Software (free)
  • Xobni. This Outlook plugin finds the social networks in your email. With 3rd party integration enabled, it also looks up the email sender in Facebook and LinkedIn. It helped me to discover a professor's secret alias on Facebook by matching up their profile with their email address! Data mining at its finest! My upgrade to Windows 7 disabled search across multiple .pst files, which was a deal breaker for me. Although I liked Xobni, the feature set did not offer enough to me to justify paying for it.
  • Flock. Not exactly a lightweight program, this browser based on Firefox does have hooks into all the social networks, tweets, blogs and rss feeds to give you a "mission control" style summary of the online world. And since I've centralized all my online social interactions in this browser, I can simply close the window to remove the temptation to see what's going on online. I liked Flock, but it was by far the the slowest of my web browsers behind Chrome and Firefox 3.5. Now I use Chrome as my default browser, Firefox for work and Trillian for keeping tabs of my social networks.
  • Trillian Astra. Great UI - kind of like an Adium for Windows. Still in beta, but great for centralizing IM interactions especially now that they support Google Talk and Facebook Talk in addition to ICQ, AIM, Yahoo! and MSN.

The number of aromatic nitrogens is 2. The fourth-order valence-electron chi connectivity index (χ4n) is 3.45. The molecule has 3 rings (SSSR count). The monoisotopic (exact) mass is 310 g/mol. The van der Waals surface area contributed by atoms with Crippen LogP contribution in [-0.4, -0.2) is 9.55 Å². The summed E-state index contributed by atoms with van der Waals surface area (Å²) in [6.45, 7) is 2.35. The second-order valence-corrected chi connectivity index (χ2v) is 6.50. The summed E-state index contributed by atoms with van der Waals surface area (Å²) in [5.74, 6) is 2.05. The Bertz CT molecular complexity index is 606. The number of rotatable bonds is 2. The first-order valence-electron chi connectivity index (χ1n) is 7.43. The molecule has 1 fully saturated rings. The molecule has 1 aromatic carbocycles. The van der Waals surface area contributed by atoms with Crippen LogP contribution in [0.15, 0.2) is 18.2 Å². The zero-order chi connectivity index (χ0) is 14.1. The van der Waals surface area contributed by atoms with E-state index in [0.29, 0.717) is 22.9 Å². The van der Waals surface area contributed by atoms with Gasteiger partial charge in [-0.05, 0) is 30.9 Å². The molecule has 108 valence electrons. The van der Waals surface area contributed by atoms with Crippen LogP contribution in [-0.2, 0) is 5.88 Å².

• Skype. Brilliant P2P VOIP telephony. I subscribe to their computer-to-phone features and use this to reduce my London telephone bills and pay directly with American dollars (and save the currency exchange fees). Also, the free video phone calls are great, which helps a lot when you are a student ex-pat in a foreign land.
  • Spotify. Brilliant free and legal P2P jukebox. You actually can specify the song you want to listen to and it will play that song! In the free mode, it plays audio ads and displays visual ads its window, and uses P2P to reduce content distribution costs. Fantastic classical and jazz collection to listen to while you work.
  • TeamViewer. Excellent, simple to use remote control software that is free for personal use. I use it to farm out calculations to my work computer when I'm at home on my laptop. Still need to figure out the VPN features.
  • Dropbox. It's like having a USB memory stick on you wherever you go. The sharing and public folder features make it awesome!
  • Keypass. An open source password manager that works great! A Windows Mobile verision also is available so that you can carry your passwords securely wherever you go.
  • TrueCrypt. Keep private documents hidden and safe. On the fly encryption of volumes makes this open source program simple to use.
  • Switcher. Like Expose for Vista. Invaluable for when you have a gazillion PDF documents open.
  • Zotero (firefox add-on). If you have any need for reference management, this free add-on for Firefox is the best. The user interface can use some improvement, I feel, but for functionality and price, it is fantastic. I still have this installed in Firefox, but my reference manager needs these days are taken care of by the excellent and free Mendeley Desktop.
So those are my tools that help me organize and simplify. What tools do you use?